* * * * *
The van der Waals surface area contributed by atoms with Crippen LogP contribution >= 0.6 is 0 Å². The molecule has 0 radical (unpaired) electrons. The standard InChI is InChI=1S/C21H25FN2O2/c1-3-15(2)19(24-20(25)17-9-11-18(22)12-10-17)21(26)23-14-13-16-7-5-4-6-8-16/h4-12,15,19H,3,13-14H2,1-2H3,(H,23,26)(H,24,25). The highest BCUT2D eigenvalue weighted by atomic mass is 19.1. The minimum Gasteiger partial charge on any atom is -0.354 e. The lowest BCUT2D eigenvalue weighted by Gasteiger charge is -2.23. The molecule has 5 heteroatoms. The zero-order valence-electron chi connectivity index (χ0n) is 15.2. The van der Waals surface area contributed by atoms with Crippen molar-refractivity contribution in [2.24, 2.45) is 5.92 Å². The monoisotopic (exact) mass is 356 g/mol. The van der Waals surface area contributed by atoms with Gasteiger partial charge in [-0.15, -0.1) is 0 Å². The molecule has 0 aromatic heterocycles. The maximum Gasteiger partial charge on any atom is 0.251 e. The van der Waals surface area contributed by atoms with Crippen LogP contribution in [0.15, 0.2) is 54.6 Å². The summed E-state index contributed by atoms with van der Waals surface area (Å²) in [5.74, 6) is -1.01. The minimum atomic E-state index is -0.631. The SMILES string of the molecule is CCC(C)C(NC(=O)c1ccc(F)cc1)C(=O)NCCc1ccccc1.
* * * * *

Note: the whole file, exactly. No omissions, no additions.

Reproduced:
The van der Waals surface area contributed by atoms with Crippen LogP contribution >= 0.6 is 0 Å². The molecule has 0 radical (unpaired) electrons. The standard InChI is InChI=1S/C21H25FN2O2/c1-3-15(2)19(24-20(25)17-9-11-18(22)12-10-17)21(26)23-14-13-16-7-5-4-6-8-16/h4-12,15,19H,3,13-14H2,1-2H3,(H,23,26)(H,24,25). The highest BCUT2D eigenvalue weighted by atomic mass is 19.1. The minimum Gasteiger partial charge on any atom is -0.354 e. The lowest BCUT2D eigenvalue weighted by Gasteiger charge is -2.23. The molecule has 5 heteroatoms. The zero-order valence-electron chi connectivity index (χ0n) is 15.2. The van der Waals surface area contributed by atoms with Crippen molar-refractivity contribution in [2.24, 2.45) is 5.92 Å². The monoisotopic (exact) mass is 356 g/mol. The van der Waals surface area contributed by atoms with Gasteiger partial charge in [-0.15, -0.1) is 0 Å². The molecule has 0 aromatic heterocycles. The maximum Gasteiger partial charge on any atom is 0.251 e. The van der Waals surface area contributed by atoms with Crippen LogP contribution in [0.15, 0.2) is 54.6 Å². The summed E-state index contributed by atoms with van der Waals surface area (Å²) in [5.74, 6) is -1.01. The minimum atomic E-state index is -0.631. The SMILES string of the molecule is CCC(C)C(NC(=O)c1ccc(F)cc1)C(=O)NCCc1ccccc1.